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Scott Brown: A Change for Massachusetts

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Senator Scott Brown

A year after Barack Obama’s inauguration brought “change to America,” an unexpected change has occurred in the Commonwealth of Massachusetts.  Republican Scott Brown, a heretofore obscure State Senator and real estate attorney, won election to the United States Senate by defeating Democrat Martha Coakley in the Special Election to fill the remaining three years of deceased Senator Ted Kennedy’s term of office.  In arguably the country’s most liberal state and in a startling turnabout from polls showing him trailing by 20% as recently as two weeks ago, Brown defeated Coakley by 5 percentage points just one year after Barack Obama carried the state by 26% over his Republican rival, Senator John McCain.


The stunning results have severely dampened the mood of Democrats in Washington and thrown a monkey wrench into the Obama Administration’s plans for healthcare reform.  When seated, Brown will become the 41st Republican in the U.S. Senate; thereby, robbing the Democrats of their filibuster-proof majority.  Perhaps more significantly, Brown’s election and margin of victory in a state in which Democrats outnumber Republicans by 3 to 1 calls into question the public’s support for the Administration’s agenda for change, most notably in the healthcare arena.


With elections for the entire House of Representatives and 36 of the 100 Senate seats looming in November, Brown’s victory, following GOP gubernatorial wins in New Jersey and Virginia, provides mounting evidence of the American public’s unease with the nature and pace of change as it currently exists.  As our 44th President is learning, talking about change is easy; securing agreement and implementing change is difficult in the extreme.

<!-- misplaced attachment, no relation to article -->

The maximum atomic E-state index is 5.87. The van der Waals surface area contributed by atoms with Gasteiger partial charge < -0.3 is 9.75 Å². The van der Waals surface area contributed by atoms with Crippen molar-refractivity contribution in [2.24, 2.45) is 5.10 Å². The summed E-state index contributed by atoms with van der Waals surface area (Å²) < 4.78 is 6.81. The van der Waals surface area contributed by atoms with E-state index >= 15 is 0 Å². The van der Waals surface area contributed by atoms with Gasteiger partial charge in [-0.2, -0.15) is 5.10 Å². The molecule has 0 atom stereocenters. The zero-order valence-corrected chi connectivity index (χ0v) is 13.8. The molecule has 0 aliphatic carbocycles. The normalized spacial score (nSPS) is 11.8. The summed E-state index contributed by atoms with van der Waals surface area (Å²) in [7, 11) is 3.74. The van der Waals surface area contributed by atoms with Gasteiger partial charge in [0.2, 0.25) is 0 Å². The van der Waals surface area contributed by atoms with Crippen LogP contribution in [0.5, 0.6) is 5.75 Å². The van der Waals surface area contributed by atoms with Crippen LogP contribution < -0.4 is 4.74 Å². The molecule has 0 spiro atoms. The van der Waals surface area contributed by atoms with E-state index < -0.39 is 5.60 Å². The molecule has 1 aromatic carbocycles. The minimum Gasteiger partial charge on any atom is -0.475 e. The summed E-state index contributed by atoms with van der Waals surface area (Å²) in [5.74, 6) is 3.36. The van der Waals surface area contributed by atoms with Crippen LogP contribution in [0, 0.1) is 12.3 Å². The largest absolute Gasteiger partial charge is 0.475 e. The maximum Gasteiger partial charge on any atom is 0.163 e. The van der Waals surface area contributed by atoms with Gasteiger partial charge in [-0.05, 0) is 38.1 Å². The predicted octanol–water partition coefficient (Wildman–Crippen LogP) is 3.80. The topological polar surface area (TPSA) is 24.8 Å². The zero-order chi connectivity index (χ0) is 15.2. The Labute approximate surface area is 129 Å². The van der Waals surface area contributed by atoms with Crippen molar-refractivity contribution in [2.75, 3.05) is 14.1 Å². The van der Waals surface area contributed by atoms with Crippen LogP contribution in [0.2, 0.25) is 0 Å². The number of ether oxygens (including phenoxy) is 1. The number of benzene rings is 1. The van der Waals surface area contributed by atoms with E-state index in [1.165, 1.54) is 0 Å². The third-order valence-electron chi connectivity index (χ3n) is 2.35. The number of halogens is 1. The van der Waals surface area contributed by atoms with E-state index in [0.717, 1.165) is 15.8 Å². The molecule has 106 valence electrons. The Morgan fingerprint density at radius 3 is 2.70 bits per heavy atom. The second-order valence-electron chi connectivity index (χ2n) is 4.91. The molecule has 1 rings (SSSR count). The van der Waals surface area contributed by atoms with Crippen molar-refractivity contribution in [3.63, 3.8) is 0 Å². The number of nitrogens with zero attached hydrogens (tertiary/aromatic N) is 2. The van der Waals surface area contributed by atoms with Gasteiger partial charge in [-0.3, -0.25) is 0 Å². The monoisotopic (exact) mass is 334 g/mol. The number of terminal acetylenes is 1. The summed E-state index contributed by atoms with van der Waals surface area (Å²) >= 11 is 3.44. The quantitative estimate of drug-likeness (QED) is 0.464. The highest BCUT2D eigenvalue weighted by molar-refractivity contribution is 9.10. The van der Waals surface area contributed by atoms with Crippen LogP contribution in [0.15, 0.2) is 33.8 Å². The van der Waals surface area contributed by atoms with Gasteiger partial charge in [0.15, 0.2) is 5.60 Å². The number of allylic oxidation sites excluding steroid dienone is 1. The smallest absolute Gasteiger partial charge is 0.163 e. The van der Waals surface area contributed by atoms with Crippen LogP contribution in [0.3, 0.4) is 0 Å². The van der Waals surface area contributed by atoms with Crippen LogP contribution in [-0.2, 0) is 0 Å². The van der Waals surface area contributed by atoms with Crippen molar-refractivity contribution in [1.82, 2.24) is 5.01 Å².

As individuals, we struggle as we contend with change versus the status quo.  The idea of fresh ideas and approaches is very appealing yet also frightening, taking us out of our comfort zones.  Is it surprising that, when faced with momentous changes, the public collectively responds as do individuals?


In my humble opinion, Scott Brown’s surprising victory is an indication of the public’s ambivalence over the Democrats’ agenda for change and one-party rule.  Overwhelmed by the scope and rapidity of change, the voters of Massachusetts have taken a small step toward restoring balance to our legislative process and perspective.  This coming November, I believe that voters across the country will likely continue this trend.


Yet, one should be careful not to read too much into Brown’s victory or the prospective Republican electoral surge this fall.  The public holds neither Republicans nor Democrats in particularly high esteem.  And, the American people are smarter than politicians and their minions give them credit.


We understand that, as a nation, we face perplexing problems:  an economic downturn spawning persistent and worrisome unemployment levels, rapidly accelerating healthcare costs and deficiencies in health insurance coverage, climate change regardless of root cause, the growing threat of terrorism on American soil, and a deepening cynicism and distrust of government.  And, we realize that change is necessary if we are to resolve these and a host of other issues.  Yet, we are dissatisfied with the solutions offered and appalled by the rancor of current political discourse and the crass indifference of the Washington elite toward the citizens whom they represent.


Under these conditions, the victory of a relative political unknown over a well-oiled party machine should have come as no surprise.  And so, congratulations Scott Brown.  But, when you get to Washington, keep in mind the horse upon which you rode into town and resolve yourself to find and promote common ground with those of every political persuasion in crafting uniquely American solutions to our most pressing problems.  If you do, then that would be a change in which we all can believe. 

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